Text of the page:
Gross inputs, which include blending stocks, declined 284,000 barrels daily to 16.867 million barrels daily.
Total petroleum product inventories saw an increase of 3.6 million barrels from the previous report week.
Gasoline stocks rose 0.8 million barrels from the previous report week; total stocks are 236.8 million barrels.
Demand for gasoline fell 774,000 barrels per day to 9.083 million barrels daily.
Total product demand decreased 2.434 million barrels daily to 19.000 million barrels per day.
Distillate fuel oil supply declined 2.6 million barrels from the previous report week to 122.7 million barrels. National distillate demand was reported at 3.749 million barrels per day during the report week. This was a weekly decrease of 607,000 barrels daily.
Propane stocks declined 0.2 million barrels from the previous report week; propane stock are 35.7 million barrels. Current demand is estimated at 884,000 barrels per day, a decrease of 170,000 barrels daily from the previous report week.
According to the Energy Information Administration:
Working gas storage continues to post net withdrawals for the third week of the refill season. Net withdrawals from storage totaled 18 Bcf for the week ending April 20, compared with the five-year (2013–17) average net injections of 60 Bcf and last year’s net injections of 71 Bcf during the same week.
The natural gas storage refill season typically begins on April 1. However, colder-than-normal temperatures throughout most of the Lower 48 states have resulted in continued withdrawals from storage. This week’s report marks the third week in a row—and sixth time since 2010—that net withdrawals from storage on a national level were reported during April. Working gas stocks totaled 1,281 Bcf, which is 527 Bcf lower than the five-year average and 897 Bcf lower than last year at this time.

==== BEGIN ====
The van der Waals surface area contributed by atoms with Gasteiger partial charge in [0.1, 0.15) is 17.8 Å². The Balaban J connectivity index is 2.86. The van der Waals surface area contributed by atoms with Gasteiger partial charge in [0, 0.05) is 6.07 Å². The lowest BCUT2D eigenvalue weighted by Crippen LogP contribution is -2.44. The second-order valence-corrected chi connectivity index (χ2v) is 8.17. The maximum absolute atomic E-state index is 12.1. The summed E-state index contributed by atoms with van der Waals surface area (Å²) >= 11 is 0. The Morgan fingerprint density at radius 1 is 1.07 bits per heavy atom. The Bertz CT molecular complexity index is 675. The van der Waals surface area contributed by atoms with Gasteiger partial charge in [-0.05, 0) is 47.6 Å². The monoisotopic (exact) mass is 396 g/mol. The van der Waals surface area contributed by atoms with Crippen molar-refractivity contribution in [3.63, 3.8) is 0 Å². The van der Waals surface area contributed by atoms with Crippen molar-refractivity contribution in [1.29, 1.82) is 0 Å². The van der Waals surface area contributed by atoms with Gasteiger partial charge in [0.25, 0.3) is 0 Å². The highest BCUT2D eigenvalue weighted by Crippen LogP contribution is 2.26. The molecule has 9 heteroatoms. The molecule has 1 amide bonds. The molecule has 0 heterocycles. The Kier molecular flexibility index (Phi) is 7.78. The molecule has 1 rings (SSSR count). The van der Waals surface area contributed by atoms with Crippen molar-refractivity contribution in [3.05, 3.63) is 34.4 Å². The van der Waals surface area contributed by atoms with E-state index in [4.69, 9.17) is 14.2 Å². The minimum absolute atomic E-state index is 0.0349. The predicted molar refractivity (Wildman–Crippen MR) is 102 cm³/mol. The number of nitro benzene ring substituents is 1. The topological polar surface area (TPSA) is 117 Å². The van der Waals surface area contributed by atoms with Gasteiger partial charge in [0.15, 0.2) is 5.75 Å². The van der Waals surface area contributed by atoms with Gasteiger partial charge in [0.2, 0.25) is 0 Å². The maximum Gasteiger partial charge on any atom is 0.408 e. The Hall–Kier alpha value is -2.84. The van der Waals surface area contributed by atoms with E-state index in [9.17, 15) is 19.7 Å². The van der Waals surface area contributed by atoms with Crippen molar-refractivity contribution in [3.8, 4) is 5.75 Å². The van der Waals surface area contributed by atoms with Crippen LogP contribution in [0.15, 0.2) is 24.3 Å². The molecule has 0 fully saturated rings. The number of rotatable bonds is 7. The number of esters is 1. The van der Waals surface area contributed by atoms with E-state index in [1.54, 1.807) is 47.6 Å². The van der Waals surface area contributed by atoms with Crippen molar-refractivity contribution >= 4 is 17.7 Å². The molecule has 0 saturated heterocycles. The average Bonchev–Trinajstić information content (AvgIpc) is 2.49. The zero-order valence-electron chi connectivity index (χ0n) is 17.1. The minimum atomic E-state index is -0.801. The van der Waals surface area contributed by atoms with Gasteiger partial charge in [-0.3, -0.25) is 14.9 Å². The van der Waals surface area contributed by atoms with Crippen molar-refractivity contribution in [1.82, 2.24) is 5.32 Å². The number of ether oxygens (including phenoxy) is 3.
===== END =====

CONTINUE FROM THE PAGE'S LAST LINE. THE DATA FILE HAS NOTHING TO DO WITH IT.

Continued April withdrawal activity is unprecedented. Net withdrawals from storage total 71 Bcf thus far in April. This is the first time in the history of the Weekly Natural Gas Storage Report, which dates back to 1994, that net withdrawals from storage continued during the first three weeks of April. Working gas stocks have not posted a net decline for the first month of the refill season since 1984 when net withdrawals totaling 74 Bcf were reported.
Futures trading involves significant risk and is not suitable for everyone. Transactions in securities futures, commodity and index futures and options on future markets carry a high degree of risk. The amount of initial margin is small relative to the value of the futures contract, meaning that transactions are heavily “leveraged”. A relatively small market movement will have a proportionately larger impact on the funds you have deposited or will have to deposit: this may work against you as well as for you. You may sustain a total loss of initial margin funds and any additional funds deposited with the clearing firm to maintain your position. If the market moves against your position or margin levels are increased, you may be called upon to pay substantial additional funds on short notice to maintain your position. If you fail to comply with a request for additional funds within the time prescribed, your position may be liquidated at a loss and you will be liable for any resulting deficit. Past performance may not be indicative of future results. This is not an offer to invest in any investment program.